Shoulders:

The shoulders should be relaxed. However, it is necessary to support the arm forward toward the piano. This support comes from pushing the hand forward as in a sawing motion. The hand should feel balanced so that it is neither falling away from nor being pushed toward the piano. Tension in the fingers is often a sign that this balance has not been achieved.

Elbow

The elbow should neither be held out to the side or in towards the body. It should hang in a relaxed manner from the shoulder.

Forearm rotation:

Rotation is the primary movement for transferring weight from one key to the next. Rotation consists of a preparatory motion and a playing motion. The preparatory motion is always in the opposite direction of the playing motion. The size of the preparatory motion is directly related to the distance between the current position and the note(s) to be played.

Fingers:

Fingers move from the knuckle joint and extend (lift) during the preparatory motion. This extension is released for the playing motion but the fingers do not become active in playing before they touch the key. The thumb should be neutral next to the fingers and should not be touching the keys when not playing. The fingers, which are not playing should not rest down on the keys unless no keys are pressed.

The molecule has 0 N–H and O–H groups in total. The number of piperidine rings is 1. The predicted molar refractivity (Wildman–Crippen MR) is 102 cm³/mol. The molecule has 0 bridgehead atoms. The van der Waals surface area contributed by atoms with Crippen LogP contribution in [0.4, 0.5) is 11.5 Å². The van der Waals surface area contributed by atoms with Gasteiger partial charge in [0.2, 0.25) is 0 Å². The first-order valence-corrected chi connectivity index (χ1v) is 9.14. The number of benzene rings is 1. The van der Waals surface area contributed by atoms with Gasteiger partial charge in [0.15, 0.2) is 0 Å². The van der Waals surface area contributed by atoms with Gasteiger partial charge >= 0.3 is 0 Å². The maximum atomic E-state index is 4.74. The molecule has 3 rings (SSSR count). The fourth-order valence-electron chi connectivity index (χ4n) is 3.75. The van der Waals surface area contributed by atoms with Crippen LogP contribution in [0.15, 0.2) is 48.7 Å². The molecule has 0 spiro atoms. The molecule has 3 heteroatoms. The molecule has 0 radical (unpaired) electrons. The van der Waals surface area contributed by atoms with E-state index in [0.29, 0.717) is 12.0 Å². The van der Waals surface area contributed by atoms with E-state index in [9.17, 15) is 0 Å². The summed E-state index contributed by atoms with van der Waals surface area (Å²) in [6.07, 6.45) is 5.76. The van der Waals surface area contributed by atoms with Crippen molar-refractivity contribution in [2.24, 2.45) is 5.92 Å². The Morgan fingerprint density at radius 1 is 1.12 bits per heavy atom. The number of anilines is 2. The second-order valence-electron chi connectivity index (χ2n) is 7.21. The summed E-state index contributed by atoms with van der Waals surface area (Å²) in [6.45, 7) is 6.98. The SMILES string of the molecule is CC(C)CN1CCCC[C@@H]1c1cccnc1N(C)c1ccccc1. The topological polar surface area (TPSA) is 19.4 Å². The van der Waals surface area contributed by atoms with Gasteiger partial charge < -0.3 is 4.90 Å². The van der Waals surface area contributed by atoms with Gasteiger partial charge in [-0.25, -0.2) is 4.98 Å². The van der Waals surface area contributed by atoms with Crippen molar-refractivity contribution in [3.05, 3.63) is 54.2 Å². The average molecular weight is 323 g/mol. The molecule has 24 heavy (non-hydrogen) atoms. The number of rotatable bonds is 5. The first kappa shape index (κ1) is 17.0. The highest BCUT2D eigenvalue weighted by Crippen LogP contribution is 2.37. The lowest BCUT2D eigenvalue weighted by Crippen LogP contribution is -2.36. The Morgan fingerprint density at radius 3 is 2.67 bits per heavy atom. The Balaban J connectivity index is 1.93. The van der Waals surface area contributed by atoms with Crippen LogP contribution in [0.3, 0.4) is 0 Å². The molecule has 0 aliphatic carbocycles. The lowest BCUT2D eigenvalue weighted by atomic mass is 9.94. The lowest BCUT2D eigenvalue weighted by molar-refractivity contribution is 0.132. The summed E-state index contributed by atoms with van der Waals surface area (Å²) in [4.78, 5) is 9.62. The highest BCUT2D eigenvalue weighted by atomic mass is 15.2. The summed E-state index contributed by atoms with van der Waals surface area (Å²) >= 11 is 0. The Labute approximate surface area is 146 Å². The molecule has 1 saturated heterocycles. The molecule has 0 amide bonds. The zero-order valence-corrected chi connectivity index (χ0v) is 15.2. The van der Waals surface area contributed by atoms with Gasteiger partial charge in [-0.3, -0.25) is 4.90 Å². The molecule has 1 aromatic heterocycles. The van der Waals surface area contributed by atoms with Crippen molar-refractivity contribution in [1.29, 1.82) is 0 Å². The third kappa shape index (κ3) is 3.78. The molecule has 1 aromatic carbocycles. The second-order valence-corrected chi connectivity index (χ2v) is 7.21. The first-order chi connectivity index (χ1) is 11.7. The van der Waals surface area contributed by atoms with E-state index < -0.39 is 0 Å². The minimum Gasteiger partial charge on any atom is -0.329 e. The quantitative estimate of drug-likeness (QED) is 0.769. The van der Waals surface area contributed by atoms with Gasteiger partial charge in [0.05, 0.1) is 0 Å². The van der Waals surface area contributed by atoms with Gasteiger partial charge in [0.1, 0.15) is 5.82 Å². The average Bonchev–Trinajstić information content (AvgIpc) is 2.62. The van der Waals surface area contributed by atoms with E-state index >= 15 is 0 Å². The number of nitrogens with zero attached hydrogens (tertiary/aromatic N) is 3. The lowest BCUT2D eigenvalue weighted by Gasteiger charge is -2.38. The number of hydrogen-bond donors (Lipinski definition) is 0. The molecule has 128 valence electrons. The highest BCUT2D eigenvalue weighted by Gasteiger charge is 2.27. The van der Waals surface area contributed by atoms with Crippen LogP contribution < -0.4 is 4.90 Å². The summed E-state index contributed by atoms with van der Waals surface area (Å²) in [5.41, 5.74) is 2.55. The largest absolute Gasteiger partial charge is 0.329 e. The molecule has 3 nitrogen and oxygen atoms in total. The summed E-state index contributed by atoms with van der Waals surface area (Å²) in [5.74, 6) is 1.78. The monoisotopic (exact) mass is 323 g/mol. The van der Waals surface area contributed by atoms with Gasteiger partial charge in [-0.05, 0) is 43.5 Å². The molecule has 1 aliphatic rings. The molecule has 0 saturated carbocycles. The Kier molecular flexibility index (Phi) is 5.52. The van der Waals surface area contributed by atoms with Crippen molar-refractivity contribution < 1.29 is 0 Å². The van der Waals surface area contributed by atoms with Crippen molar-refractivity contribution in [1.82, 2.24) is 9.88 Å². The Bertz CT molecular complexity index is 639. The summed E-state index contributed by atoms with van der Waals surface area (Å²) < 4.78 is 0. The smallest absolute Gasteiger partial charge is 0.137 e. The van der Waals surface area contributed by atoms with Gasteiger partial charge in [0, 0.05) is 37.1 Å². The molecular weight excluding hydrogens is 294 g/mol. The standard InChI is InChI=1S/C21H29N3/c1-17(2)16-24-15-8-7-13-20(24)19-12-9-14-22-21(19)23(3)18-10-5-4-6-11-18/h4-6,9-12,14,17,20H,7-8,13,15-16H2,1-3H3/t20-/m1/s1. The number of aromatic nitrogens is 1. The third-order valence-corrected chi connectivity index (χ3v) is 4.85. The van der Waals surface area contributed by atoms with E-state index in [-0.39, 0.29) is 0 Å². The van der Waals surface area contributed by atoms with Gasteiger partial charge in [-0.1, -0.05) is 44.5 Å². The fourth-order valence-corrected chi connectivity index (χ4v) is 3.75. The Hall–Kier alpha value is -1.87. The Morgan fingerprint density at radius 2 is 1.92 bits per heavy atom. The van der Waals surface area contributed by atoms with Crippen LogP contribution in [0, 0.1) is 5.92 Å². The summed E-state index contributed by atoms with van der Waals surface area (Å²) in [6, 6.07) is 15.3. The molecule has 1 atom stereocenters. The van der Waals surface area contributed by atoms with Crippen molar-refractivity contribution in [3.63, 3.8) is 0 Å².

In and Out:

To compensate for the different lengths of the fingers the hand/arm moves in (towards the fall board) and out (away from the piano) in order to position the fingers in the best playing position. When playing the thumb on a white key, the 2nd, 3rd and 4th fingers should be partially over the black keys. When playing the third finger on a white key, the thumb is not over the keyboard.

An additional point:

This is not a Taubman concept but in my opinion it should be added. Another force that must be dealt with is the tendency of the upper arm to want to rotate (around it’s own axis) so that the hand moves in an arc toward the center of the keyboard and toward the body. The weight, which is resting down creates enough friction between the fingers and keys to balance the rotational force allowing the pianist to release the muscles which otherwise must rotate the upper arm outward in the direction of the extremes of the keyboard. This release is extremely important to enable forearm rotation. Read full explanation

 

Retraining

Time-frame

Learning the Taubman Technique requires substantial commitment. Most students can learn the technique in a period of 6 months to several years. Although the Taubman Technique is considered therapeutic, the pre-existence of injury can cause a relatively longer retraining period.

 

A shorter retraining period is facilitated by:

Existing Repertoire

If good and reliable results are desired, the student must refrain from playing using “old” technique. This requires leaving existing repertoire until the new technique is firmly established. Relearning the old pieces with proper movements is possible only after a period of 1-3 years depending on how quickly the student progresses with the new technique. All thoughts and movements that are repeated are reinforced. This basic principle of learning applies to both correct and incorrect information as well as good and bad technique.

 

© Gregory Urich

November, 2002